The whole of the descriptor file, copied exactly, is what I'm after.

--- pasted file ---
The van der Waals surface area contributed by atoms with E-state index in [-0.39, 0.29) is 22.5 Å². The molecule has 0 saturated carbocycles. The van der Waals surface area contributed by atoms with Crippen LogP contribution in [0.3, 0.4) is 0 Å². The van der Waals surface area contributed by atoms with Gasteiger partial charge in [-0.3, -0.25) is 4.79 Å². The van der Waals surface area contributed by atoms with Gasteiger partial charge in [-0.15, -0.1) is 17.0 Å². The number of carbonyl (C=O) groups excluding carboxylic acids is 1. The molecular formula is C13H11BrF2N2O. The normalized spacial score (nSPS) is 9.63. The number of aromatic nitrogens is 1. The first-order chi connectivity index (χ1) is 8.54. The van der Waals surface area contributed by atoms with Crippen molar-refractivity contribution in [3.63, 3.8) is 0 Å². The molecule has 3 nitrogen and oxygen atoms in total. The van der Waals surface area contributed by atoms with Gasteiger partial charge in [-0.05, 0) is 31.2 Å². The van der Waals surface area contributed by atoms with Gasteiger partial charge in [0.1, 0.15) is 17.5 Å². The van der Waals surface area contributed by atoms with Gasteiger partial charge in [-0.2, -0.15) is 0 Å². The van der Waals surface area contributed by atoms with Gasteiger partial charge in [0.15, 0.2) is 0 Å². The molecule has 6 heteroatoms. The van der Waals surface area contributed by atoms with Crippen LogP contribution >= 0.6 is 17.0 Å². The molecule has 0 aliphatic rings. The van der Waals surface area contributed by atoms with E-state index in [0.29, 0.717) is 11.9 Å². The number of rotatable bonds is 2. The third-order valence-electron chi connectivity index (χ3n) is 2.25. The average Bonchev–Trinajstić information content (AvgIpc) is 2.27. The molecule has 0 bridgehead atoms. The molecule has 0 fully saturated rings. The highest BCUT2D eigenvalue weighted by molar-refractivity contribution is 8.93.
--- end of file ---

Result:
The van der Waals surface area contributed by atoms with E-state index in [-0.39, 0.29) is 22.5 Å². The molecule has 0 saturated carbocycles. The van der Waals surface area contributed by atoms with Crippen LogP contribution in [0.3, 0.4) is 0 Å². The van der Waals surface area contributed by atoms with Gasteiger partial charge in [-0.3, -0.25) is 4.79 Å². The van der Waals surface area contributed by atoms with Gasteiger partial charge in [-0.15, -0.1) is 17.0 Å². The number of carbonyl (C=O) groups excluding carboxylic acids is 1. The molecular formula is C13H11BrF2N2O. The normalized spacial score (nSPS) is 9.63. The number of aromatic nitrogens is 1. The first-order chi connectivity index (χ1) is 8.54. The van der Waals surface area contributed by atoms with Crippen molar-refractivity contribution in [3.63, 3.8) is 0 Å². The molecule has 3 nitrogen and oxygen atoms in total. The van der Waals surface area contributed by atoms with Gasteiger partial charge in [-0.05, 0) is 31.2 Å². The van der Waals surface area contributed by atoms with Gasteiger partial charge in [0.1, 0.15) is 17.5 Å². The van der Waals surface area contributed by atoms with Gasteiger partial charge in [-0.2, -0.15) is 0 Å². The van der Waals surface area contributed by atoms with Gasteiger partial charge in [0.15, 0.2) is 0 Å². The molecule has 6 heteroatoms. The van der Waals surface area contributed by atoms with Crippen LogP contribution >= 0.6 is 17.0 Å². The molecule has 0 aliphatic rings. The van der Waals surface area contributed by atoms with E-state index in [0.29, 0.717) is 11.9 Å². The number of rotatable bonds is 2. The third-order valence-electron chi connectivity index (χ3n) is 2.25. The average Bonchev–Trinajstić information content (AvgIpc) is 2.27. The molecule has 0 bridgehead atoms. The molecule has 0 fully saturated rings. The highest BCUT2D eigenvalue weighted by molar-refractivity contribution is 8.93.